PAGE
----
SALEM, Ore. — A new bill would require Oregon school districts to track "room clears."

A “room clear” is when a disruptive student becomes unsafe and the teacher is forced to remove all of the other students from the classroom.

Dozens of teachers have told KGW this happens frequently in classrooms across the state, leading to a loss of learning for all students.

“A room clear is pretty much where a student is so dysregulated, your students are not safe. And when I’m by myself, I tell my students to go next door and the other teacher knows,” said teacher Torrie Dowdy.

Lawmakers say knowing how often “room clears” are happening is nearly impossible because most districts don’t keep track.

HB 2902 requires school districts to track these clears and report them to the Oregon Department of Education.

There was a public hearing on the bill in front of the Education Committee in Salem on Wednesday afternoon.

“Before you find a solution for something, you’ve got to have all the facts. We’re working really hard to make sure we know how many room clears there are, what are the disruptive behaviors causing those room clears,” said Rep. Susan McLain, a co-sponsor of the bill and retired teacher of 40 years.

Rep. Janeen Sollman, a member of the Education Committee, said this bill would give them real numbers on how often "room clears" are happening.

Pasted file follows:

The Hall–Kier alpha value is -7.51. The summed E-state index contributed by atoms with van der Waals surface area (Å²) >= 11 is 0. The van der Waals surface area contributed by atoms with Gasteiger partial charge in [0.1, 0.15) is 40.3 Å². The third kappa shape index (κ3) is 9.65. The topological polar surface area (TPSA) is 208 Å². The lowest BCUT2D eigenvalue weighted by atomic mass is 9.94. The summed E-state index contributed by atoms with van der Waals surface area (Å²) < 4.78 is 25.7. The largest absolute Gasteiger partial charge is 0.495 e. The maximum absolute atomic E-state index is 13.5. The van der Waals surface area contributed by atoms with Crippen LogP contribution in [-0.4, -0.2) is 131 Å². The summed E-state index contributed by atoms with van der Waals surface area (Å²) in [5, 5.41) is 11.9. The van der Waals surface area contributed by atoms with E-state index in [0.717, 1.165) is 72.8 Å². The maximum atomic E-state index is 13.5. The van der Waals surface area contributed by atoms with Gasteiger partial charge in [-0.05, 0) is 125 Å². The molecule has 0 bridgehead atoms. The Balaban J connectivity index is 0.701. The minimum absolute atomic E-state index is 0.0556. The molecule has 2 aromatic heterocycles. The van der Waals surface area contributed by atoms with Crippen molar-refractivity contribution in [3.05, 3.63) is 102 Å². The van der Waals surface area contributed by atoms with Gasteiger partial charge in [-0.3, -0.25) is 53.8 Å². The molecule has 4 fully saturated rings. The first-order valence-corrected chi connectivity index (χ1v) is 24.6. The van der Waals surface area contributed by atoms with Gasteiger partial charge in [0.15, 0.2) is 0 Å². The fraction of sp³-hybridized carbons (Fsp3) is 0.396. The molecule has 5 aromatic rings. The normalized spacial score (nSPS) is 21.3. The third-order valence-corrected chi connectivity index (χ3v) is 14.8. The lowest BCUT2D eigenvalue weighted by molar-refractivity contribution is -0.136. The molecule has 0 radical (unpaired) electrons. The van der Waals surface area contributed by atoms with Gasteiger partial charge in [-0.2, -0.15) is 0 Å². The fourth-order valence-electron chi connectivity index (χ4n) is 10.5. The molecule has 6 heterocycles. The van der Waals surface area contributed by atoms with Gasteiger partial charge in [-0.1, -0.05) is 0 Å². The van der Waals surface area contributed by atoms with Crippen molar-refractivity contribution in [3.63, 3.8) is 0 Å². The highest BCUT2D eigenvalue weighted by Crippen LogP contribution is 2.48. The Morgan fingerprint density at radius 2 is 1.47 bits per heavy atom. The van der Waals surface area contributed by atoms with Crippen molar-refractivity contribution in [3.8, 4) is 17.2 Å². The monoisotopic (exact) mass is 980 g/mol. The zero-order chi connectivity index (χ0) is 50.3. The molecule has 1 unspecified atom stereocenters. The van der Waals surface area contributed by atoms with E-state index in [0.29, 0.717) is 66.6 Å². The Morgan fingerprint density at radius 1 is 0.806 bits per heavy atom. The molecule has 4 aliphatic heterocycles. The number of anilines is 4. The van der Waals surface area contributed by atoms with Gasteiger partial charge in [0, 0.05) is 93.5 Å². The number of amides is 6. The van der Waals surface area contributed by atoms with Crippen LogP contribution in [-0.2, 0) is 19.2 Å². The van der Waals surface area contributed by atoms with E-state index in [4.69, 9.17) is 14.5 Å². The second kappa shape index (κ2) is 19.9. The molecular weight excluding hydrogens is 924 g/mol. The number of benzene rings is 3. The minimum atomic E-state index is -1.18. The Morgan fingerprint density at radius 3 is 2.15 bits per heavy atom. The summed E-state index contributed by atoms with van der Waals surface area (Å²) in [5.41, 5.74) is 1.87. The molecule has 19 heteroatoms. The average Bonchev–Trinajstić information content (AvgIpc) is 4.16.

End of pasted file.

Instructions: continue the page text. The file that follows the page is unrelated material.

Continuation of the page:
“I think it’s going to provide us some solid data. I think making sure that we’re looking at all 197 school districts, seeing where some common patterns are and seeing how we can best address it,” said Sollman.

If the bill becomes law, districts would have to start tracking the clears next September.

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We’ve received an overwhelming response to our Classrooms in Crisis investigative series and are committed to telling these stories and pushing for solutions. 

Do you have an idea or comment? Please let us know. Email: Callcristin@kgw.com

KGW has interviewed dozens of teachers and school administrators about an increase in verbal, physical and sometimes violent disruptions in Oregon and Southwest Washington classrooms. We’ve received emails from hundreds of additional teachers who tell similar stories. Many teachers say they don’t have the proper training, support or resources to deal with this disruptive behavior. The teachers don’t blame the kids, pointing out that many students have suffered trauma in their lives; however, they say the current law makes it difficult to handle these incidents effectively. In many cases they are forced to clear all other students out of a classroom until a disruptive student can calm down. We will continue to tell these stories and push for solutions from lawmakers and school officials. 

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